At this point it’s pretty much a fact that Charlize Theron can play bad. Whether it be completely transforming her appearance as a serial killer in “Monster,” or in last year’s “Young Adult,” where she gave a multilayered performance as a cruel but pathetic overgrown teenager.
With “Snow White and the Huntsman” (Rupert Sanders’ stylish retelling of the popular fairy tale) Theron plays one of the most famous baddies, Ravenna, the evil Queen, and manages to give her a considerable amount of depth because unlike other adaptations, like the classic Disney version, or even the sugar drenched semi musical kid spectacle, “Mirror Mirror” (which came out earlier this year), Theron actually portrays Ravenna as being in pain.
No matter how the Snow White story is presented, Ravenna has always been deeply in pain and insecure. That’s why she’s so evil after all. Thanks to a magic spell given to her as a child she’s been able to stay young and pretty for a good while now, but even something involving magic still requires work. She has to constantly maintain her beauty by absorbing other young ladies’ beauty. At one point in the film, there are literally five or six corpses of young women, strewn about her throne room, like scotch bottles in an alcoholic’s bedroom.
She has to constantly check in with her magic mirror--which this time appears in the shape of a liquescent golden hooded figure--to make sure she’s still the “fairest one of all.” But here’s one of the interesting things about Ravenna, she wants to be young and pretty, yet she doesn’t seem to like men. In a prolog we see how she makes King Magnus (Snow White’s father) fall in love with her, only to kill him on their wedding night because she says that men use women and then throw them away.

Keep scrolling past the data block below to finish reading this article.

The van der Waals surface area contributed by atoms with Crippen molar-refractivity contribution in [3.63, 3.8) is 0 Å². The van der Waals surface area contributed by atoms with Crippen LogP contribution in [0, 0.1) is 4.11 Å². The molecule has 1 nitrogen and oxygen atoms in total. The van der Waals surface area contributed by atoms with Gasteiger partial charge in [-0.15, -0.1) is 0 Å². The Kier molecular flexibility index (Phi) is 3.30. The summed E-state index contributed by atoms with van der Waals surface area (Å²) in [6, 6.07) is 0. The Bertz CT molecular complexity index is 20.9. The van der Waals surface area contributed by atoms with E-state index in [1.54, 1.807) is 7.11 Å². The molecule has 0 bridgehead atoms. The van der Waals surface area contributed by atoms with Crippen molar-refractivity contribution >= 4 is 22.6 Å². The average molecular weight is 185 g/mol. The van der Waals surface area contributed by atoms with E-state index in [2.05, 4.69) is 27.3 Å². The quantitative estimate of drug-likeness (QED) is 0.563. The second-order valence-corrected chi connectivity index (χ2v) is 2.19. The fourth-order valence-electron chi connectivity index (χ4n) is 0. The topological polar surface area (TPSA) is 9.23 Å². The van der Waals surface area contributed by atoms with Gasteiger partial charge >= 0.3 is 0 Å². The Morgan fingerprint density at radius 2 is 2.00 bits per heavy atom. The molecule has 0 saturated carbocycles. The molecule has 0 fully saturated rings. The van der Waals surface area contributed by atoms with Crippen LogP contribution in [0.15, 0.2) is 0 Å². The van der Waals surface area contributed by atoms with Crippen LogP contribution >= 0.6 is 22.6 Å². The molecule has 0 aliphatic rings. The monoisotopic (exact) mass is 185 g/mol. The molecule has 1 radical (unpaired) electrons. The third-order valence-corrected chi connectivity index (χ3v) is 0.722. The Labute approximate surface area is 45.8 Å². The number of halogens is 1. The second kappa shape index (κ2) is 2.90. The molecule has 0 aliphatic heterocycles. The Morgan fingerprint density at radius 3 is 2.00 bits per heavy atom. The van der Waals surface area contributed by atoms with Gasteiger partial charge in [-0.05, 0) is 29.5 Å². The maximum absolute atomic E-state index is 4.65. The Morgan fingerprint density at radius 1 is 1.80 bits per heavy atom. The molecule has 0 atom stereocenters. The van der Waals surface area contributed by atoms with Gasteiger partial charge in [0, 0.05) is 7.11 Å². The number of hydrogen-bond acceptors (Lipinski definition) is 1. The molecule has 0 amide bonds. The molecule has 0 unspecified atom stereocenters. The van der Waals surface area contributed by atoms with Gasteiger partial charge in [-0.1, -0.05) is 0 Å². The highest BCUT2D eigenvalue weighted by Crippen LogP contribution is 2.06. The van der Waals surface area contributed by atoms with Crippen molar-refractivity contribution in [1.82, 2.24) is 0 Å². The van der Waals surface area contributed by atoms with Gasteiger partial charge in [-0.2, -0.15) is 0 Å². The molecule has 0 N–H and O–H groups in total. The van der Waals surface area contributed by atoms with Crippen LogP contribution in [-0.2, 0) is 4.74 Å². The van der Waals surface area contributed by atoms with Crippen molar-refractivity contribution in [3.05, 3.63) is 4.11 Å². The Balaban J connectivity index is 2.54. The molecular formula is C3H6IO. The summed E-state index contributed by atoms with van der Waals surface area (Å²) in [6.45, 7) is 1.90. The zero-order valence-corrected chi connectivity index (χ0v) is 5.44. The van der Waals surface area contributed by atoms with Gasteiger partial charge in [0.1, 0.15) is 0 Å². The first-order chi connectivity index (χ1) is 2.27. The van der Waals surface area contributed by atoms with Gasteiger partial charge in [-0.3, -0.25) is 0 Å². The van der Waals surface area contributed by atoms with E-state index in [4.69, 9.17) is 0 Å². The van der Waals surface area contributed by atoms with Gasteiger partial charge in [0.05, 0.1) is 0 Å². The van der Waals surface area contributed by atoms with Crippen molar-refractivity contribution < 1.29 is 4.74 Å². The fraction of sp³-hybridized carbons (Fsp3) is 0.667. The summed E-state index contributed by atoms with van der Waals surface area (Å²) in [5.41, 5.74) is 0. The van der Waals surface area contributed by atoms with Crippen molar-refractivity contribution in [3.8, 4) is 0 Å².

She’s a fascinating, fractured character and I don’t think I’ve seen a more complex depiction before. Theron’s performance is at once quiet and subtle, and then loud and commanding. She steals the scene every time, and if the movie had been even more focused on her, then it would be near great. But of course, since it’s called “Snow White and the Huntsman,” our story has to be about Snow White and Theron’s performance becomes less and less.
We get Snow White (Kristin Bell) and the Huntsman (Chris Hemsworth), along with a charming prince, played by Sam Clafin, and the seven dwarves, played by Ian McShane, Ray Winstone and Toby Jones, among others. And they all do their thing. You know the story, so there’s no use in going over it. But compared to Ravenna’s struggles it feels tired and trivial and turns into one action set piece after another.
Hemsworth, who recently played the hammer wielding, demi god Thor in “The Avengers,” doesn’t venture far away from that bruiting performance, except instead of wielding a hammer he wields an ax. Clafin does what he can, playing a handsome but dull character, the actors who play the dwarves deliver a few hardy laughs, and Stewart, god bless her, is at least slightly more expressive than she has been in previous movies (“Twilight”). But she still gives a dopey, open mouth, exasperated and ultimately unconvincing performance. I know that by the standards of the story Snow is the fairest one of all but with Theron in the picture, she shouldn’t be.
To the movie’s credit there are some splendid visual effects, such as the aforementioned mirror creature, there’s a scene where Snow ingests some kind of hallucinogenic plant, which causes her to have a bad trip in the “dark forest,” and later on, Snow and the others come upon an enchanted forest complete with fairies, baby animals and a white cow-dear creature with gigantic antlers.
More so, as the movie’s tag line promises, “Snow White and the Huntsman” is no fairy tale. Everything is grittier, darker and dirtier, as it should be (even the Disney version was somewhat dark). But all of that doesn’t matter if the characters and storytelling aren’t strong, and with the exception of Theron, everything else is underwhelming.
But oh! How wonderful Theron is. She’s a powerhouse, a force of nature, and she has enough baggage to inspire her own film. However, I’m still not sure if the rest of “Snow White and the Huntsman” is worth sitting through.